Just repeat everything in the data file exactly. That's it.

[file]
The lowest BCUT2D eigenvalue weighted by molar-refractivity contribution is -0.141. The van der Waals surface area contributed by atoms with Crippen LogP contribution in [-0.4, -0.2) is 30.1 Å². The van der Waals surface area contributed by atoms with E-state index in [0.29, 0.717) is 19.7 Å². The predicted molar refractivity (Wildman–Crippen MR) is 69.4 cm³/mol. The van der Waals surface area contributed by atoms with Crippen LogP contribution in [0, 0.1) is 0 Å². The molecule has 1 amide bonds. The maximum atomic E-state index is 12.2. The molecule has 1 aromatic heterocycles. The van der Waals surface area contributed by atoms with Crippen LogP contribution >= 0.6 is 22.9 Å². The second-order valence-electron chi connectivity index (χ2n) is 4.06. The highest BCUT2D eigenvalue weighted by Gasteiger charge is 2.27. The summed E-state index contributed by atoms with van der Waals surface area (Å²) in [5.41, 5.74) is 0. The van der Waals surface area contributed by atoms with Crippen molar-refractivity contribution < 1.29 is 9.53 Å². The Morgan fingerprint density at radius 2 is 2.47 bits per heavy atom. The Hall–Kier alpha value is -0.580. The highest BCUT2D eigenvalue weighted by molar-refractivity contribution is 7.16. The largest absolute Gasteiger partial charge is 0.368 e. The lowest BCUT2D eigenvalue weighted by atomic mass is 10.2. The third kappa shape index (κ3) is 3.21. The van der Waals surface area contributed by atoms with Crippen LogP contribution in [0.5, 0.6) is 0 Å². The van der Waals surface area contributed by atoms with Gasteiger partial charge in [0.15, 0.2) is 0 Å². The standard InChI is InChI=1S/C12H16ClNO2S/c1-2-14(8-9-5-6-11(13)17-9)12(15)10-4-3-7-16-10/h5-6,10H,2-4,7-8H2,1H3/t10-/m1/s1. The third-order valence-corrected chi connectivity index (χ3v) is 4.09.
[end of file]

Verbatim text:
The lowest BCUT2D eigenvalue weighted by molar-refractivity contribution is -0.141. The van der Waals surface area contributed by atoms with Crippen LogP contribution in [-0.4, -0.2) is 30.1 Å². The van der Waals surface area contributed by atoms with E-state index in [0.29, 0.717) is 19.7 Å². The predicted molar refractivity (Wildman–Crippen MR) is 69.4 cm³/mol. The van der Waals surface area contributed by atoms with Crippen LogP contribution in [0, 0.1) is 0 Å². The molecule has 1 amide bonds. The maximum atomic E-state index is 12.2. The molecule has 1 aromatic heterocycles. The van der Waals surface area contributed by atoms with Crippen LogP contribution >= 0.6 is 22.9 Å². The second-order valence-electron chi connectivity index (χ2n) is 4.06. The highest BCUT2D eigenvalue weighted by Gasteiger charge is 2.27. The summed E-state index contributed by atoms with van der Waals surface area (Å²) in [5.41, 5.74) is 0. The van der Waals surface area contributed by atoms with Crippen molar-refractivity contribution < 1.29 is 9.53 Å². The Morgan fingerprint density at radius 2 is 2.47 bits per heavy atom. The Hall–Kier alpha value is -0.580. The highest BCUT2D eigenvalue weighted by molar-refractivity contribution is 7.16. The largest absolute Gasteiger partial charge is 0.368 e. The lowest BCUT2D eigenvalue weighted by atomic mass is 10.2. The third kappa shape index (κ3) is 3.21. The van der Waals surface area contributed by atoms with Crippen LogP contribution in [0.5, 0.6) is 0 Å². The van der Waals surface area contributed by atoms with Gasteiger partial charge in [0.15, 0.2) is 0 Å². The standard InChI is InChI=1S/C12H16ClNO2S/c1-2-14(8-9-5-6-11(13)17-9)12(15)10-4-3-7-16-10/h5-6,10H,2-4,7-8H2,1H3/t10-/m1/s1. The third-order valence-corrected chi connectivity index (χ3v) is 4.09.